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Meleches Talush 7 – Receiving Mail – Amira L’Amira (Klal 3 Siman 11) Erev Shabbos- S0087

D'var Halacha
D'var Halacha
Meleches Talush 7 - Receiving Mail - Amira L’Amira (Klal 3 Siman 11) Erev Shabbos- S0087
  We are continuing in siman 11, discussing mail on Shabbos. We have discussed sending mail on Shabbos; today we will discuss receiving mail.    
  1. If the non-Jew knocks on the door and wishes to hand-deliver the mail, it is preferable to have the non-Jew put it down. The reason is due to the possibility that there was hotza’ah involved in the non-Jew bringing the mail to the door, and by the Jew accepting it, the Jew is completing the melacha. If it is inside of an eruv, one could argue that there is no issue. 
  1. Sometimes the item requires a signature. The Jew cannot sign, obviously, but can tell the non-Jew that he cannot sign even though the non-Jew will sign it himself. The non-Jew signing is not a problem, because he is not signing for the Jew, but for himself–in order that he has the record of the delivery.
  If the letter arrives closed, can one ask the non-Jew to open it? 
  1. It used to be that certain types of letters, known as areograms, were written on the envelope, with the writing folded into it in order to create an envelope. Opening the areogram makes the item useable, so it is kriah letzorech tikkun (destruction for the purpose of completing the item) and is assur deoraysa. However, a regular letter, in which the envelope is thrown away, is considered assur derabanan. Therefore, in a case of necessity (a loss, etc.), one could ask a non-Jew to open the letter. However, the leniency regarding opening envelopes is debatable.
  1. If the non-Jew will open the letter in a way which will make the envelope useful, we will again have the problem of kilkul letzorech tikkun. If the Jew tells the non-Jew not to open the letter, and he does so on his own volition, there is no problem.
  There is another issue regarding the item received. If the item was brought in from outside of the techum, is the item muktzah, and is one allowed to use it? 
  1. If the non-Jew did melacha for the benefit of the Jew, Chazal consider the item assur to use, and once it is assur to use, it becomes muktzah. An item which comes from outside of the techum on Shabbos is an exception, in that it is assur to use, but not assur to move.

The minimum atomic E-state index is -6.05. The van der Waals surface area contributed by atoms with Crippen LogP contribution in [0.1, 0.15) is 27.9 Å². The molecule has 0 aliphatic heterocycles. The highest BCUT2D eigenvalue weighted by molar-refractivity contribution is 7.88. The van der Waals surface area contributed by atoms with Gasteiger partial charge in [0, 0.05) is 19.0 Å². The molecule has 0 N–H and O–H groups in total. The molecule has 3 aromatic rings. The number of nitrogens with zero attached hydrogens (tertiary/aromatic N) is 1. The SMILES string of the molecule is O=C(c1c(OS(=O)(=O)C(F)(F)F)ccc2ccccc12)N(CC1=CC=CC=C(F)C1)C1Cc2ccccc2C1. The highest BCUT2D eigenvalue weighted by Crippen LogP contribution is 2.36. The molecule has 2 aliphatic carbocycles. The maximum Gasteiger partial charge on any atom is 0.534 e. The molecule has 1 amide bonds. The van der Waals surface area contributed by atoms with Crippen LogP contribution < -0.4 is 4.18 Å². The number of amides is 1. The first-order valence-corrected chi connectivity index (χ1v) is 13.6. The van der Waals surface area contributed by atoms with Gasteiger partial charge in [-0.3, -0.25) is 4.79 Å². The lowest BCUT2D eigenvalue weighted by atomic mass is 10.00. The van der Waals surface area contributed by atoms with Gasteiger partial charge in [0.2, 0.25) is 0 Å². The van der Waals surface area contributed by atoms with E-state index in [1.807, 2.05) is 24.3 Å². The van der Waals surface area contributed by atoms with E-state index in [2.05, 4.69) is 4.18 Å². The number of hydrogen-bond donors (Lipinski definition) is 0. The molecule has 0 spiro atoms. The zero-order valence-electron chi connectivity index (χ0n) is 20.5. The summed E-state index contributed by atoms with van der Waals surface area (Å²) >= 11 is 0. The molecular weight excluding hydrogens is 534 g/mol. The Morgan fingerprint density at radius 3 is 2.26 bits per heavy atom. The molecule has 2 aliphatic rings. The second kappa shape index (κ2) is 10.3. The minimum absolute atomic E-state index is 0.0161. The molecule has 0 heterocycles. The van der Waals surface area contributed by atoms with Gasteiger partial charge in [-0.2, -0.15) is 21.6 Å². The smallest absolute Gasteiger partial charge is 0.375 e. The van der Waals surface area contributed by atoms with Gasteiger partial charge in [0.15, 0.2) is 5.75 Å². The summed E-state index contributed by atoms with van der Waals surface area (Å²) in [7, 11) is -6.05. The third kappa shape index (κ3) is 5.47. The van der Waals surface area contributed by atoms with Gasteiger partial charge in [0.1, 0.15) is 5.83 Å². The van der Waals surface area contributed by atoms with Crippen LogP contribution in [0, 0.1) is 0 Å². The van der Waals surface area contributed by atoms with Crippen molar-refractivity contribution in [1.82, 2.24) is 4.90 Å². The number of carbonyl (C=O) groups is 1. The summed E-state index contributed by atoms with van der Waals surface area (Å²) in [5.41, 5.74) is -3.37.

1. In siman 515, the poskim discuss a situation in which it would be muttar to even use an object which arrived from outside the techum on Shabbos. If one Jew sends an item to another Jew from outside the techum, one is allowed to use the object and benefit from it. Chazal prohibited using an item out of concern that one will ask the non-Jew to do something assur in relation to the item. If someone else sent the item, we do not have that concern. 
  1. An item which was brought from outside the techum has a limitation that it cannot be moved past four amos, unless it is in a home or an eruv. This is not relevant to Shabbos, because without an eruv it cannot be moved either way, but is applicable on Yom Tov.
  Thus, if one orders something and it arrives on Shabbos, they cannot benefit from it on Shabbos, because they ordered it for themselves. However, if someone else ordered an item, the recipient can benefit from it, as we said above.  To clarify, an item which is muktzah cannot be moved either way. The discussion here is in regards to an item that is not inherently muktzeh, and only a muktzeh concern due to the delivery aspect.   We will discuss opening packages in a later shiur, be’ezras Hashem.   Summary
  • Regarding receiving mail, if the contents of the mail are muktzah, the mail should not be touched, as it is muktzah.
  • If it is not muktzah, it is preferable for the Jew not to receive the item in his hands. If there is an eruv, arguably it is muttar to receive it in his hands.
  • If the item requires a signature, one may tell the non-Jew that he cannot sign, even though the non-Jew will sign for him.
  • If the envelope is not opened in a way which makes it useful, and there is a significant need on the part of the Jew, one can ask the non-Jew to open a letter. 
  • Items which come from outside of the techum can be handled (i.e, moved) within a reshus hayachid, but one cannot benefit from its contents. If someone else ordered the items be brought, the recipient can even benefit from the contents. 
  • When opening the package is permitted, and when not, will be discussed separately. 

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